Fitting in with our homes aesthetic, we wanted our baby gate to coordinate with our other barn doors in our home.
After our previous baby gate gave-way and sent our 1-year-old down a flight of stairs, we had the opportunity to update the top of the stairs. We decided that since we had already built a barn door to the entrance of our laundry room, we could make a baby gate to match.
In my spring house tour post, you may notice a cool barn wood gate at the top of our staircase. If you missed the tour, find it here!
Our 100-year-old barn had just come down and we luckily had old worn-out 1x5's on hand. But really there are so many ways to make new boards look rustic, you wouldn't need to have authentic 100-year-old barn boards on hand. You could purchase any kind of 1x5 board and distress.
I did love that our old boards had some real character ingrained in them- like knots and big holes. (Which again, you can replicate on new boards if you want to get creative.) I decided to use these different characteristics in interesting ways, that you'll see in the final project.
Since our boards had evidence of barn-life on them and our children would be around this a lot, I decided to do a good sanding job on them. Then, I blew out the deep crevices with an air hose.
Our larger laundry room door was also white-washed so I wanted to replicate this theme. My white-washing method was to lightly paint the wood with white paint, then brush on some water over top. I scrubbed it in so the 2 blended or would use a dry cloth to combine. There was no real method, it was just about adding paint or water according to how translucent I wanted it to be.
Assembling your Barn Door
Cutting all the boards out accordingly, I laid them all out on cardboard.
We played around with the design a bit before settling on this one.
I vertically placed 4 - 1x10 boards for the back. Then 1- 1x5 on top and the bottom. 1- 1x5 on the sides, then 1- 1x5 going across.
With 1" wide- old boards, I knew enough to pre-drill everything going in. Then we tacked everything together with 1.25" screws.
I did end up painting over the screws with a little white paint so they wouldn't stick out as much.
We love the little peaky hole in the gate. The kids think they're being super sneaky when they peak out from the bottom side of the gate.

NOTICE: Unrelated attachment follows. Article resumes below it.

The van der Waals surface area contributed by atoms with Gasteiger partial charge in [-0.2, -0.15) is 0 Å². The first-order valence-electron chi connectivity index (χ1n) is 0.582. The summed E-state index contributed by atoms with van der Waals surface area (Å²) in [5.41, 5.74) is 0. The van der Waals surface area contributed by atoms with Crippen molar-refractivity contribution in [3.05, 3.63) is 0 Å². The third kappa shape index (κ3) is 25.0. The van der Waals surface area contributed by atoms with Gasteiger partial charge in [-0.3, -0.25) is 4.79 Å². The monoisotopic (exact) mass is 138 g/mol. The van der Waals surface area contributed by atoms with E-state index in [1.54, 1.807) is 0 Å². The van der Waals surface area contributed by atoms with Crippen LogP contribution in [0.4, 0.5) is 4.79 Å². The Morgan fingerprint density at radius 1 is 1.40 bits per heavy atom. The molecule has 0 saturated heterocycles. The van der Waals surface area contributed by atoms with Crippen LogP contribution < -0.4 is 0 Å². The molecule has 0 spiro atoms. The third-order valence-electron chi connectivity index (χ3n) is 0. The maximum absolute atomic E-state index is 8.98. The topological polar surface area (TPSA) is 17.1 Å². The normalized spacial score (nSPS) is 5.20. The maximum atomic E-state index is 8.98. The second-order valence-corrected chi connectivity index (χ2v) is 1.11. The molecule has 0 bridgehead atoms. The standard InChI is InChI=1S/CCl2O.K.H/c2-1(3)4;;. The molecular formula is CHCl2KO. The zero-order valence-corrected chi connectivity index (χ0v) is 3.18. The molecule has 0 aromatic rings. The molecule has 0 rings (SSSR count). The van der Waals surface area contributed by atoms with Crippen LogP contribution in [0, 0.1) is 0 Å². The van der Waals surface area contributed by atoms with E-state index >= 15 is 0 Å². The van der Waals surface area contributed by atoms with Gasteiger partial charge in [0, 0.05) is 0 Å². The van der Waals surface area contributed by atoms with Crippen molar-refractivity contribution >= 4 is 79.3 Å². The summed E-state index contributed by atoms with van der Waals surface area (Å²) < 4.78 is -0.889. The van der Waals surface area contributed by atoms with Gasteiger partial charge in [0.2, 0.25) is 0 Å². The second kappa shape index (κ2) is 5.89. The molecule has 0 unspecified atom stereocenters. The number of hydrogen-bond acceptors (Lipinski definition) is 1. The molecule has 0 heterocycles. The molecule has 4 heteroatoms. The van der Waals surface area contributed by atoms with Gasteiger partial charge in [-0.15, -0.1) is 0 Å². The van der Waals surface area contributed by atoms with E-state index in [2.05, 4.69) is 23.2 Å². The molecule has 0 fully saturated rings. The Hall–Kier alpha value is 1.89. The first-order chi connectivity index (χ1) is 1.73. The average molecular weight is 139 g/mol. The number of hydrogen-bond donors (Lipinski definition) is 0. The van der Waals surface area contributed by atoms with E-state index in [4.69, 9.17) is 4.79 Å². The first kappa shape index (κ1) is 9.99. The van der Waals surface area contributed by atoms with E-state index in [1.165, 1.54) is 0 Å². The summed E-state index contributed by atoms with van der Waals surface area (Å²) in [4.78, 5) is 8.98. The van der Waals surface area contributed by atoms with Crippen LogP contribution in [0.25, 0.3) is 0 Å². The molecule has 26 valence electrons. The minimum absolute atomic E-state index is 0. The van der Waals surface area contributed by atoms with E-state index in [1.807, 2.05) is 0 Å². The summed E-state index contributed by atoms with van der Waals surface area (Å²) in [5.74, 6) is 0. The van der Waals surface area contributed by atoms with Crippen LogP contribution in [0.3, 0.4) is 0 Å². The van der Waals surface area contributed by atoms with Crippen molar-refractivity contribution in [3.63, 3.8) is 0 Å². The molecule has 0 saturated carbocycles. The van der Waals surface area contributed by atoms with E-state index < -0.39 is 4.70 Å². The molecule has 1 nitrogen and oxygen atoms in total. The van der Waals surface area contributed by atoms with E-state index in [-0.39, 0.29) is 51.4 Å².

We used an outdoor gate kit like this one . I wanted to make sure that we screwed the hinges into some studs as we knew this gate could see use with 4 kids. We really like that we can open this gate all the way up the the wall, so we have plenty of space to move furniture up and down the stairs without having to remove the gate from the wall.
Decorate your Barn Door Baby Gate
I love that, because this is wood I can add a little nail and our little baby gate becomes a seasonal background for wreaths, cowboy hats or bells. Ooh bells double also-known-as a 'I know who got out of bed early' alert :).
Why You'll love this Build
- I love a simple project that I can build in less than an hour and makes such a huge impact to our home.
- You can use reclaimed wood or distress brand new lumber to make this look authentic to actual barn wood
- Since our kiddos no longer actually need safety from the stairs, we have thought about taking it down, but we just love how this little baby gate looks. Plus we have an occasional niece or nephew who stops by for a visit. We like that our home is a safe place for those kiddos to run free.
- This little half door could also be really cute in the entrance of a child's bedroom!
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Have you made this Barn Door inspired Baby Gate?
Show me how yours turned out in the comments below! I'd love to hear how your experience went!
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